The Joint Typhoon Warning Center
(JTWC) is a joint United States Navy
– United States Air Force
task force located at Naval Maritime Forecast Center
in Pearl Harbor
. The JTWC is responsible for the issuing of tropical cyclone
warnings in the North West Pacific Ocean, South Pacific Ocean and Indian Ocean
for United States Department of Defense
interests, as well as U.S. and Micronesian
civilian interests within the command's area of responsibility (AOR). The JTWC provides support to all branches of the U.S. Department of Defense
and other U.S. government agencies. Their products are intended for the protection of primarily military ships and aircraft as well as military installations jointly operated with other countries around the world.
The beginning of the formation of a typhoon warning center in the Pacific occurred in the wake of Typhoon Cobra in December 18, 1944. A small but significant typhoon east of the Philippines, Typhoon Cobra led to the largest naval disaster in United States history with 790 lives lost, and was the worst United States military loss from a tropical cyclone impact since 1889. Due to this typhoon, weather stations were established in Caroline Islands, and eventually in Manila, Iwo Jima, and Okinawa. New weather central offices (for coordinating data) were established at Guam and Leyte. JTWC was originally established in 1959 at Nimitz Hill, Guam combined the efforts of the former naval centers located in Guam, Hawaii, and the Philippines with the Air Force center in Japan. In November 1962, Typhoon Karen destroyed the building housing the Fleet Weather Center/Joint Typhoon Warning Center. It relocated in a more typhoon-proof building in 1965. It was relocated to Pearl Harbor on January 1, 2000 due to the 1995 Base Realignment and Closure (BRAC) round.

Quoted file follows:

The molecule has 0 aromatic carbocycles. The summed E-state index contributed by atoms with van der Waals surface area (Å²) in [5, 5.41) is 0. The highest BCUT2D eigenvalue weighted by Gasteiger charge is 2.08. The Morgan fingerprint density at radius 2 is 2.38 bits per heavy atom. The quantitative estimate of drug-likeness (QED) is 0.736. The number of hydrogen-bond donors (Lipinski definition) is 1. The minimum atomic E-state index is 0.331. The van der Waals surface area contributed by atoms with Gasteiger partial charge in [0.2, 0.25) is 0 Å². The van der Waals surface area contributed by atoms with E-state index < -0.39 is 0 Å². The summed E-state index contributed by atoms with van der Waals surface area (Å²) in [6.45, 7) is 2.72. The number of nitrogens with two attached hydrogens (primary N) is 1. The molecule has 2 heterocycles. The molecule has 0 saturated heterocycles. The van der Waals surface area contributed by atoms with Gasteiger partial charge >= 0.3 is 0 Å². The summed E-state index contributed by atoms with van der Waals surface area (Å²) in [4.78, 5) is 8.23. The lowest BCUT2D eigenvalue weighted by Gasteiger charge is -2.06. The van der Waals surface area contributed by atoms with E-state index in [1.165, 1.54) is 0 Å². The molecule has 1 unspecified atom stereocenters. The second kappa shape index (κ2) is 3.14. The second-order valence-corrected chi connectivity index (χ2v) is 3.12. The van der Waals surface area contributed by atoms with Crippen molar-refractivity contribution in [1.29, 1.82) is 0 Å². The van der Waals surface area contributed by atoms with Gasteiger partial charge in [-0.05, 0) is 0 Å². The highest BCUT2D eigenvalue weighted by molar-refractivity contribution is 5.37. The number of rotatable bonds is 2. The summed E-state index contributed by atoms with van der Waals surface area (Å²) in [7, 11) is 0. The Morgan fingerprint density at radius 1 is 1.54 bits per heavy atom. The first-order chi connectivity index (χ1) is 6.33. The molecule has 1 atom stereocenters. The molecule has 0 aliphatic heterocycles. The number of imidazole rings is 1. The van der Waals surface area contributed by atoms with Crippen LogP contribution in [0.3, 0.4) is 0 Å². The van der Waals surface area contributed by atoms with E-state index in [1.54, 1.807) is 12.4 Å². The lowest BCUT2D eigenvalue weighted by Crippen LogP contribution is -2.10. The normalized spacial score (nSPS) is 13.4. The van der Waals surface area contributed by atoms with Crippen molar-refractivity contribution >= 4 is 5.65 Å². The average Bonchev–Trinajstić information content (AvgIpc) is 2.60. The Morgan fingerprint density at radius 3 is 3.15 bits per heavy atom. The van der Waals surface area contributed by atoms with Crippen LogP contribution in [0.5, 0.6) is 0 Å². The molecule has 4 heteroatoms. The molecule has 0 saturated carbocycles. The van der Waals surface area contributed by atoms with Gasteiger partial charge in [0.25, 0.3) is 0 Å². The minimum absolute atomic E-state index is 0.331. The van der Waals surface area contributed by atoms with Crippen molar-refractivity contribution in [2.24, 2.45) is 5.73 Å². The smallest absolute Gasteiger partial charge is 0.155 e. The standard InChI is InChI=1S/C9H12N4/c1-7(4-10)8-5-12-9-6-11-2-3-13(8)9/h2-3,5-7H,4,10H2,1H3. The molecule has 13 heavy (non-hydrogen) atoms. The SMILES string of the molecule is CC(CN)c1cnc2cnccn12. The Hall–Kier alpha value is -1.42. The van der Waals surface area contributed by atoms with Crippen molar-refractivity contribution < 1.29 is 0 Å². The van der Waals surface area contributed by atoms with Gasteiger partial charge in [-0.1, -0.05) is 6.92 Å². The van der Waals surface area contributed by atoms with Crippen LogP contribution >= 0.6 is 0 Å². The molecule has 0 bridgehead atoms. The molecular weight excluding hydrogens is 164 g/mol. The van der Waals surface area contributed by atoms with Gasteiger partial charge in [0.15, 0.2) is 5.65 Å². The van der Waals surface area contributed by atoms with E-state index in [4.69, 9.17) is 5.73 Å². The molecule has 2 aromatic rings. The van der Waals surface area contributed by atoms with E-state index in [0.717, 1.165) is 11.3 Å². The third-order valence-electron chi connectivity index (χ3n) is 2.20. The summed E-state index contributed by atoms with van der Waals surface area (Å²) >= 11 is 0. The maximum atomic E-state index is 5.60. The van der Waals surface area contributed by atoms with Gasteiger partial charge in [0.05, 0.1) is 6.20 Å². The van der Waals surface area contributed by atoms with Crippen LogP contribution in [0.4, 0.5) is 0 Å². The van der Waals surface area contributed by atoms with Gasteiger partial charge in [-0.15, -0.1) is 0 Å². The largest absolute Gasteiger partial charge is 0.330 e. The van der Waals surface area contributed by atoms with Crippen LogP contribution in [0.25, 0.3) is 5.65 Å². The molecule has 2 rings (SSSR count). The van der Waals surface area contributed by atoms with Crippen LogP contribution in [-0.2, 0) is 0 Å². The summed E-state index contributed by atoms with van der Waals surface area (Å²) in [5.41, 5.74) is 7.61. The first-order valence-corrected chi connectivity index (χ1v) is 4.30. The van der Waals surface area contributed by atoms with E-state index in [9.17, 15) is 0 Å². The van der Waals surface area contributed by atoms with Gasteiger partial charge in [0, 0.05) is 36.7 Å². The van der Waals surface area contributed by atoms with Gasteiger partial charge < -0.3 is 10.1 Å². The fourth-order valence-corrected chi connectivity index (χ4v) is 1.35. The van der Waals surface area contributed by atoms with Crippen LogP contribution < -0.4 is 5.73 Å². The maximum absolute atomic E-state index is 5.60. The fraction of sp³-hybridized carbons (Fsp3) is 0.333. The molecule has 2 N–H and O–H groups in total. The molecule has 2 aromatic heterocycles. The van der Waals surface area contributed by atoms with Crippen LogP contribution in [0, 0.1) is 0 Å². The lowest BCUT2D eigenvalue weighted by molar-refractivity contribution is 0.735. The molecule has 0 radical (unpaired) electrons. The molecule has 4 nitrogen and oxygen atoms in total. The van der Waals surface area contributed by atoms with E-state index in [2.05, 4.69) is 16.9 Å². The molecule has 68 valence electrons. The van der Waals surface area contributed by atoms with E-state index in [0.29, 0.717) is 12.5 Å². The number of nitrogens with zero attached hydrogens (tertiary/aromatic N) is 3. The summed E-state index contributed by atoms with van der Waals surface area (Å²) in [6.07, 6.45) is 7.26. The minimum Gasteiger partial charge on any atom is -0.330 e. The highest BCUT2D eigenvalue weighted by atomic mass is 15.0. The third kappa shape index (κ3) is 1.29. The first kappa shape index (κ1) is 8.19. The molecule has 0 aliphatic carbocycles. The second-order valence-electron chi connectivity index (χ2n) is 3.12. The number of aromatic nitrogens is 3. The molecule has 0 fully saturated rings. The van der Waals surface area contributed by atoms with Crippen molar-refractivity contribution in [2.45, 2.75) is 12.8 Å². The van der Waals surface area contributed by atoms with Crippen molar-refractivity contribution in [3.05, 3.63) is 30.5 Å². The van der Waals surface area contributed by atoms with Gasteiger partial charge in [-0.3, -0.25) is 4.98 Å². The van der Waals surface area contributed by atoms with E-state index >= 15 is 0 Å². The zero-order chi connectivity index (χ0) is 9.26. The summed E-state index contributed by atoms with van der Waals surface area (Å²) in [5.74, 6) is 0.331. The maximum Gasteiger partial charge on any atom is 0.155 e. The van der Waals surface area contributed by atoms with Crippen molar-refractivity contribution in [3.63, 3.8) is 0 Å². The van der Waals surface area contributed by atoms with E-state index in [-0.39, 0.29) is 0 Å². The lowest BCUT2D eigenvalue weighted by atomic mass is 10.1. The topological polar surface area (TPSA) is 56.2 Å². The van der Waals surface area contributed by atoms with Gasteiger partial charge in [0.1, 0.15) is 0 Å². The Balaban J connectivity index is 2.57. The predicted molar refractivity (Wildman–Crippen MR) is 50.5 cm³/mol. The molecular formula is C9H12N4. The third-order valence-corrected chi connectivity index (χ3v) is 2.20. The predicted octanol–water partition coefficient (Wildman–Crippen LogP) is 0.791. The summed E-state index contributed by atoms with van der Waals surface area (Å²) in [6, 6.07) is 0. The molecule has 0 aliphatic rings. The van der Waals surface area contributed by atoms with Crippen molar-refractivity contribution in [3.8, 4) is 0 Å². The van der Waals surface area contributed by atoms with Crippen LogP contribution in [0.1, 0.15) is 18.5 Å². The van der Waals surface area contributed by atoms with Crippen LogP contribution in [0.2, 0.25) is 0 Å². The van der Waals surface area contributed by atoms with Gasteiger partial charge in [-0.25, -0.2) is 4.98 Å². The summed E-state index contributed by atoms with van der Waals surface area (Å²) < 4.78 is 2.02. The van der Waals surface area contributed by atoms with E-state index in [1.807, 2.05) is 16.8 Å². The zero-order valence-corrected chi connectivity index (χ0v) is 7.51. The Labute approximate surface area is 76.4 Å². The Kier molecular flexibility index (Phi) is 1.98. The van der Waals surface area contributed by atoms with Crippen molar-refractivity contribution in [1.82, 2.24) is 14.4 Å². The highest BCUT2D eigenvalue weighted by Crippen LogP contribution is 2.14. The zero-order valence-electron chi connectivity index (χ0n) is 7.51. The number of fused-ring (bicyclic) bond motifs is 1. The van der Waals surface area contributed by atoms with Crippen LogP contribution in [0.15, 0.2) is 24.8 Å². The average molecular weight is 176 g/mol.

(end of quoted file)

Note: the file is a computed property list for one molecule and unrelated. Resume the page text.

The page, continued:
Standards and practices
JTWC adheres to the World Meteorological Organization's
(WMO) rules for storm names and adheres to acknowledged guidelines for intensity of tropical cyclones
and tropical storms
, with the exception of using the U.S. standard of measuring sustained winds for 1 min instead of the 10 min span recommended by the WMO (see Saffir-Simpson Hurricane Scale
). The JTWC is not one of the WMO designated Regional Specialized Meteorological Centres
, nor one of its Tropical Cyclone Warning Centres
as its main mission is to support the United States
Navy and remainder of the federal government. JTWC monitors, analyzes, and forecasts tropical cyclone formation, development, and movement year round. Its area of responsibility covers more than 90% of the world's tropical cyclone activity.
The Center is currently manned by 32 U.S. Air Force
personnel. The JTWC uses several satellite systems and sensors, radar, surface and upper level synoptic data as well as atmospheric models to complete its mission.